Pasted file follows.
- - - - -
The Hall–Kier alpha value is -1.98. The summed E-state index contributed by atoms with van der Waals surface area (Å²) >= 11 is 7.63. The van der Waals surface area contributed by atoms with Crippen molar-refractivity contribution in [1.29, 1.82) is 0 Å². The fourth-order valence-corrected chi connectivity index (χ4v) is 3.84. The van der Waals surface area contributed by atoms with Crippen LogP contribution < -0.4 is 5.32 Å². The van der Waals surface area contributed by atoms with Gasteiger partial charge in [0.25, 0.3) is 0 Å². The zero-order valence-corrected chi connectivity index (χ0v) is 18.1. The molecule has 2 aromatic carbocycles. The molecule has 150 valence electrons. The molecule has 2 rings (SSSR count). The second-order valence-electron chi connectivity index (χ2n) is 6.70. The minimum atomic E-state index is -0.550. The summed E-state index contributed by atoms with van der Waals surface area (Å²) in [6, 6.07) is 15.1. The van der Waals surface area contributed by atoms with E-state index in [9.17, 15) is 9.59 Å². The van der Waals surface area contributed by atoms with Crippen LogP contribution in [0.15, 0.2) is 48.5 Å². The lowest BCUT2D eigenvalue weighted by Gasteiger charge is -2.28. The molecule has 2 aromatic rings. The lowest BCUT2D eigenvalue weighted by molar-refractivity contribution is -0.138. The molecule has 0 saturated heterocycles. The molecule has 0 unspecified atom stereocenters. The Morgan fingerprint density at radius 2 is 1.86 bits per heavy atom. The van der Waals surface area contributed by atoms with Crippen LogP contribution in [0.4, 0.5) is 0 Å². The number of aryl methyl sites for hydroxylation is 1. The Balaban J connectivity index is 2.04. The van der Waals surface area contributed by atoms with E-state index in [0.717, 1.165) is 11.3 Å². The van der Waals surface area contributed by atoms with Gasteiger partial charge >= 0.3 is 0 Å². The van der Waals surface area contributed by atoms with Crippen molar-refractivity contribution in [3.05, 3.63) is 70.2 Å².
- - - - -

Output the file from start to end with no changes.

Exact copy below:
The Hall–Kier alpha value is -1.98. The summed E-state index contributed by atoms with van der Waals surface area (Å²) >= 11 is 7.63. The van der Waals surface area contributed by atoms with Crippen molar-refractivity contribution in [1.29, 1.82) is 0 Å². The fourth-order valence-corrected chi connectivity index (χ4v) is 3.84. The van der Waals surface area contributed by atoms with Crippen LogP contribution < -0.4 is 5.32 Å². The van der Waals surface area contributed by atoms with Gasteiger partial charge in [0.25, 0.3) is 0 Å². The zero-order valence-corrected chi connectivity index (χ0v) is 18.1. The molecule has 2 aromatic carbocycles. The molecule has 150 valence electrons. The molecule has 2 rings (SSSR count). The second-order valence-electron chi connectivity index (χ2n) is 6.70. The minimum atomic E-state index is -0.550. The summed E-state index contributed by atoms with van der Waals surface area (Å²) in [6, 6.07) is 15.1. The van der Waals surface area contributed by atoms with E-state index in [9.17, 15) is 9.59 Å². The van der Waals surface area contributed by atoms with Crippen LogP contribution in [0.15, 0.2) is 48.5 Å². The lowest BCUT2D eigenvalue weighted by Gasteiger charge is -2.28. The molecule has 2 aromatic rings. The lowest BCUT2D eigenvalue weighted by molar-refractivity contribution is -0.138. The molecule has 0 saturated heterocycles. The molecule has 0 unspecified atom stereocenters. The Morgan fingerprint density at radius 2 is 1.86 bits per heavy atom. The van der Waals surface area contributed by atoms with Crippen LogP contribution in [0.4, 0.5) is 0 Å². The number of aryl methyl sites for hydroxylation is 1. The Balaban J connectivity index is 2.04. The van der Waals surface area contributed by atoms with E-state index in [0.717, 1.165) is 11.3 Å². The van der Waals surface area contributed by atoms with Gasteiger partial charge >= 0.3 is 0 Å². The van der Waals surface area contributed by atoms with Crippen molar-refractivity contribution in [3.05, 3.63) is 70.2 Å².